PRODUCT REVIEWSReview Process and Price Ranges – March 2006
Mechanical Pencil Reviews & Articles (Price Range in brackets)
Artline Click-it 7150 - (Economy/Low) June 2006
Beifa MC1002 - (Economy) July 2009
BIC Matic Classic - (Economy) August 2008
Caran d'Ache Ecridor - (High) July 2006
Caran d'Ache Ecridor Artiste Fixpencil - April 2008
Caran d'Ache Fixpencil - (Mid) March 2007
Caran d’Ache Varius Ivanhoe – (Stratospheric) March 2006
Cleo Skribent Der Gessner - (Mid to High) February 2007
Conway Stewart Nippy No 3 - (Vintage) April 2007
Delta Dolcevita Medium - (Stratospheric) November 2007
Eberhard Faber EFAmatic - (Economy) December 2006
Faber-Castell E-Motion - (Mid) April 2006
Faber-Castell Grip 2011 – (Low) February 2006
Faber-Castell Grip Plus - (Low) September 2007
Faber-Castell Gripmatic 1375 - (Low) November 2007
Faber-Castell Propelling Pencil - (Low) June 2009
Faber-Castell TK-Fine Executive - (Low) August 2008
Faber-Castell TK-Fine Vario L - (Low/Medium) October 2007
Franklin-Christoph Paradox Model 08 - (High) May 2008
Inoxcrom 2002 - (Mid?) June 2008
Kaweco Sport - (Low) September 2007
Lamy Accent - (High) July 2009
Lamy Al-Star Graphite – (Mid) January 2006
Lamy Pur - (Mid) May 2008
Lamy Scribble – (Mid) February 2006
Lamy Spirit - (Mid/High) August 2008
Lamy Vivo - (Low) March 2007
Lamy 2000 - (High) October 2006
Manufactum Druckstift Feinstrichmine - (Low/Medium) January 2008
Ohto APS-280E - (Economy/Low) December 2006
Ohto Super Promecha PM-1500S - (Mid) May 2007
Ohto Tasche SP-10T - (Mid) September 2007
Parker Jotter - (Mid) July 2007
Parafernalia Revolution - (Mid / High) April 2006
Parker Duofold Pinstripe SE 2004 - (Stratospheric) February 2008
Parker Duofold Centennial - June 2009
Parker IM - (Low) September 2008
Papermate Auto Advance - (Economy) May 2006
Papermate Pacer Executive - (Low) March 2009
Papermate Technician II - (?) Sept 2006
Papermate Write Bros. - (Economy) November 2008
Pelikan Pura - (High) January 2008
Pelikan Souveran D400 - (High) February 2008
Pelikan Souveran D800 - (High) February 2008
Pelikan Technixx D99 - (Mid) March 2008
Pentel AccuGraph PG1505AD - (Mid) April 2008
Pentel Caplet A105 - (Economy) June 2009
Pentel Classic Deluxe S55 and S57 - (Low) August 2007
Pentel Client AL905 - (Low) September 2008
Pentel Energize PL77 - (Economy/Low) July 2008
Pentel ErgoTwist AL97 - (Low) May 2007
Pentel EZ#2 AX17 - (Economy) August 2006
Pentel Fiesta AX105 - (Economy) April 2006
Pentel Flex Fit II PW35 - (Low) April 2007
Pentel Forte series A57,A67,A77 - June 2008
Pentel Function PC1001 - (?) June 2007
Pentel Graph 1000 PG1005 - (Low/Mid) November 2008
Pentel Graphgear 1000 PG1015 - (Low / Mid) December 2006
Pentel Mini M.V.P. AL17MN - (Economy) August 2007
Pentel Quicker-Clicker PD345 - (Economy/Low) November 2006
Pentel Sharp Kerry P1035 – (Low/Mid) February 2006
Pentel Sharp P205 - (Low) May 2006
Pentel Sharplet-2 A125 - (Economy) February 2009
Pentel Smash Q1005 - (Low) August 2009
Pentel Technica-X PW45 - (Economy) July 2008
Pentel Techniclick PD105T - (Economy) July 2006
Pentel Tradio TRP55 - (Low/Mid) June 2008
Pentel Twist-Erase III QE519 - (Low) Sept 2006
Pilot Birdie - (Low) August 2007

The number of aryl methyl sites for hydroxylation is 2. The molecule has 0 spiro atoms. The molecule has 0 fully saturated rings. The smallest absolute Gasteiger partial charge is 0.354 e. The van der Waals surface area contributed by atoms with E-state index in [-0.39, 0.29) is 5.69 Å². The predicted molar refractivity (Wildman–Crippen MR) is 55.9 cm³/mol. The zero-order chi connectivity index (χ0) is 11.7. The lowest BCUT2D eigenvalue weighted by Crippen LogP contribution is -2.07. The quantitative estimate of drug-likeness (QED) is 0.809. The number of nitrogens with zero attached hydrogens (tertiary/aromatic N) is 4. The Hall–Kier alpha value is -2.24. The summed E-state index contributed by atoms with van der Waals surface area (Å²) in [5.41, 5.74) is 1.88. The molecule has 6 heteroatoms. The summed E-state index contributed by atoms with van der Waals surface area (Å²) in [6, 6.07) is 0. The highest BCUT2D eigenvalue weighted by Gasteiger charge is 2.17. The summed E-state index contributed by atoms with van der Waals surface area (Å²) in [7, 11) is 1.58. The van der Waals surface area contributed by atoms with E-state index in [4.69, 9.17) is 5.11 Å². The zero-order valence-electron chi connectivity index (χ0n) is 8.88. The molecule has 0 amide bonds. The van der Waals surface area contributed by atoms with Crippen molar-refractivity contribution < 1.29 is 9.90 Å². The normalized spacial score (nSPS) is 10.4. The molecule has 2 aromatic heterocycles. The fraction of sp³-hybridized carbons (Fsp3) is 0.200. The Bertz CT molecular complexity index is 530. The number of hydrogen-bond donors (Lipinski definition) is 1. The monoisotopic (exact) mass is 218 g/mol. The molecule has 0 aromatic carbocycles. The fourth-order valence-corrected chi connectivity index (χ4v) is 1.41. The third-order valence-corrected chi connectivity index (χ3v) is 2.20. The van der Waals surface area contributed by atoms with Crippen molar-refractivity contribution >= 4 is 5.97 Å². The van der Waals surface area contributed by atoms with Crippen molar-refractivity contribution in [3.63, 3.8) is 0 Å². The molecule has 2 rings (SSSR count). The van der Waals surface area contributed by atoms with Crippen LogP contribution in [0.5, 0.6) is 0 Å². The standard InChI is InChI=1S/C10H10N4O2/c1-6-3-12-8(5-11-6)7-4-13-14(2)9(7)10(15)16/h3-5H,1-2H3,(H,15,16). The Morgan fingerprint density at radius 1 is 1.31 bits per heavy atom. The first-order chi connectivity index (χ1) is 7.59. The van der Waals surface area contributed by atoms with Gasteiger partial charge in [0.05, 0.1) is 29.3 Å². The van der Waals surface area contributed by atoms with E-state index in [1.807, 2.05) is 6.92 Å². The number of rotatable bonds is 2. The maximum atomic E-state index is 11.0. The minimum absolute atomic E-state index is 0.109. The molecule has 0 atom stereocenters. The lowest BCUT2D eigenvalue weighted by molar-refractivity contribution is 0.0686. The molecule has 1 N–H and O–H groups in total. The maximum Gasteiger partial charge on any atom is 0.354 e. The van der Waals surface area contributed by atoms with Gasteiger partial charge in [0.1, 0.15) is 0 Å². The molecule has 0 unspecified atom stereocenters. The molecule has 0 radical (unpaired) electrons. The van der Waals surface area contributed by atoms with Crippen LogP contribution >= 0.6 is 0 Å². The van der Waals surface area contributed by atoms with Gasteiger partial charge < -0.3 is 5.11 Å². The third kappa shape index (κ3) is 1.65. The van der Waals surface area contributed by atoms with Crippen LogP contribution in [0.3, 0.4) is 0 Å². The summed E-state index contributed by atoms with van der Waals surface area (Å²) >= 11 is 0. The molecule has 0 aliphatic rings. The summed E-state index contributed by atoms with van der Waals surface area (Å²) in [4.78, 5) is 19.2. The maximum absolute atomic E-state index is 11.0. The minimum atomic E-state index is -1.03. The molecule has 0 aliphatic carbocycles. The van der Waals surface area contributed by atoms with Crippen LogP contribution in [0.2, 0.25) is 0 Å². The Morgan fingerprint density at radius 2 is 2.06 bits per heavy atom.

Pilot Clicker - (Low) October 2007
Pilot Dr Grip Ltd - (Low) May 2008
Pilot Rexgrip H-105-SL and Pilot Rexgrip BegreeN HRG-10R - (Economy) June 2007
Pilot Vanishing Point H1005 - (Low) August 2005
Porsche Design P’3130 Micado – (High/Stratospheric) Feb 2006
Retro 51 Tornado - (Mid) June 2006
Rotring Core - (Low/Mid) June 2006
Rotring Trio Pencil - (?) April 2007
Sailor Otehon - (?) May 2007
Sakura SumoGrip - (Low) September 2008
Sensa Carbon Black - (Mid) August 2006
Sheaffer Intrigue - (High) October 2006
Stabilo 's move easyergo - (Low) April 2009
Staedtler Mars Micro 775 - (Low) May 2006
Staedtler graphite 771 - (Low) May 2009
Staedtler graphite 777 – (Economy) March 2006
Staedtler graphite 779 - (Low) May 2006
Staedtler Integrity 9505 - (Low) December 2008
Staedtler Noris 763 - May 2009
Staedtler Triplus Micro 774 - (Economy/Low) Sept 2006
Staedtler 925 25 - (Mid) March 2008
Tombow Cool - (Economy/Low) Sept 2009
Tombow Ocenic - (Low) February 2007
TUL mechanical pencil - (Low) May 2009
Uni Return's - (Low?) July 2007
Uni Shift 1010 - (Low) October 2009
Waterman Hemisphere - (Mid/High) October 2006
Yard-O-Led Deco 34 – (Stratospheric) January 2006
Yard-O-Led Diplomat - (Stratospheric) January 2007
You & Me Jedo 3000 - (Low) February 2009
Zebra Jimnie KRM-100 - (Low) November 2006
Zebra M-301 - (Low) March 2008
Zebra Tect 2way - (Low) January 2009
Zebra T3 - (Low) August 2007
Reviews of Other Items (Multi-pens, erasers, pens, wooden pencils, etc)
Boston Cube Eraser - March 2008
Cross Tech 3 Multi Pen - (Mid) April 2009
Faber-Castell Grip Erasers - May 2007
Faber-Castell PVC-Free 7085-20 Eraser - September 2007
Field Notes Notebook - September 2008
Forest Choice Wooden Pencil - October 2007
Inkredible Eraser - May 208
Lamy CP1 Twin Pen - (Mid/High) August 2006
Papermate PhD Multi Pen - (Low) August 2009
Pelikan BR40 Eraser - Nov 2007
Pentel Hi-Polymer ZES-08 Eraser - July 2008
Pentel Tri Eraser ZE15 - April 2009
Platinum Maki-e Multi Pen - (Mid) April 2007
Platinum Mistake Multi Pencil - May 2008
Rite In The Rain Notebook - July 2008
Rotring Newton Trio Multi Pen - (Mid/High) June 2006
Sanford Tuff Stuff Eraser - April 2008
Schmidt Converter - November 2006
S T Dupont Olympio - (Stratospheric) July 2008
Staedtler Mars Lumograph Wooden Pencil - October 2007
Staedtler Mars Plastic Eraser 526 50 - December 2006
Staedtler Rasoplast Eraser - October 2008
The Vespiary Notebook - March 2009
Uni Auto Eraser EH-100P - April 2007
For Reviews of and Information on Leads, click HERE.
Kotobuki (PENAC) Company - November 2007
Mechanical Pencil Mechanisms – February 2006
Pencils In New Zealand, 2006 - March 2006